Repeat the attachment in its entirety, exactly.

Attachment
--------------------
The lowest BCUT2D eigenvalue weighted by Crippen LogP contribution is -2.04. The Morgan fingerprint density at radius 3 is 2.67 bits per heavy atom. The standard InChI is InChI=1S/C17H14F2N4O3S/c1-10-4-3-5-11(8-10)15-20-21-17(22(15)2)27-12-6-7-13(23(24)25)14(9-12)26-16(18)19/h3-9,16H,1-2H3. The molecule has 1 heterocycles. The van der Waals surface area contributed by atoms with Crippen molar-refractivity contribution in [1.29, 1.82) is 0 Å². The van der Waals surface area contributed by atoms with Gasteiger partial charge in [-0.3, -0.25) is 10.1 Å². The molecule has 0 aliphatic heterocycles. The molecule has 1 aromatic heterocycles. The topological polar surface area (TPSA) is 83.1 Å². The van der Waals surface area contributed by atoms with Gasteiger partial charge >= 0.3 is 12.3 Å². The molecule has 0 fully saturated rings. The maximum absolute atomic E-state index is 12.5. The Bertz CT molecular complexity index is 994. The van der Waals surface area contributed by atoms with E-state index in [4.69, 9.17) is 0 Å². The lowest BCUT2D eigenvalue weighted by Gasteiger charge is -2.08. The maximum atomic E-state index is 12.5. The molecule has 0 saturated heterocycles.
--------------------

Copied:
The lowest BCUT2D eigenvalue weighted by Crippen LogP contribution is -2.04. The Morgan fingerprint density at radius 3 is 2.67 bits per heavy atom. The standard InChI is InChI=1S/C17H14F2N4O3S/c1-10-4-3-5-11(8-10)15-20-21-17(22(15)2)27-12-6-7-13(23(24)25)14(9-12)26-16(18)19/h3-9,16H,1-2H3. The molecule has 1 heterocycles. The van der Waals surface area contributed by atoms with Crippen molar-refractivity contribution in [1.29, 1.82) is 0 Å². The van der Waals surface area contributed by atoms with Gasteiger partial charge in [-0.3, -0.25) is 10.1 Å². The molecule has 0 aliphatic heterocycles. The molecule has 1 aromatic heterocycles. The topological polar surface area (TPSA) is 83.1 Å². The van der Waals surface area contributed by atoms with Gasteiger partial charge >= 0.3 is 12.3 Å². The molecule has 0 fully saturated rings. The maximum absolute atomic E-state index is 12.5. The Bertz CT molecular complexity index is 994. The van der Waals surface area contributed by atoms with E-state index in [4.69, 9.17) is 0 Å². The lowest BCUT2D eigenvalue weighted by Gasteiger charge is -2.08. The maximum atomic E-state index is 12.5. The molecule has 0 saturated heterocycles.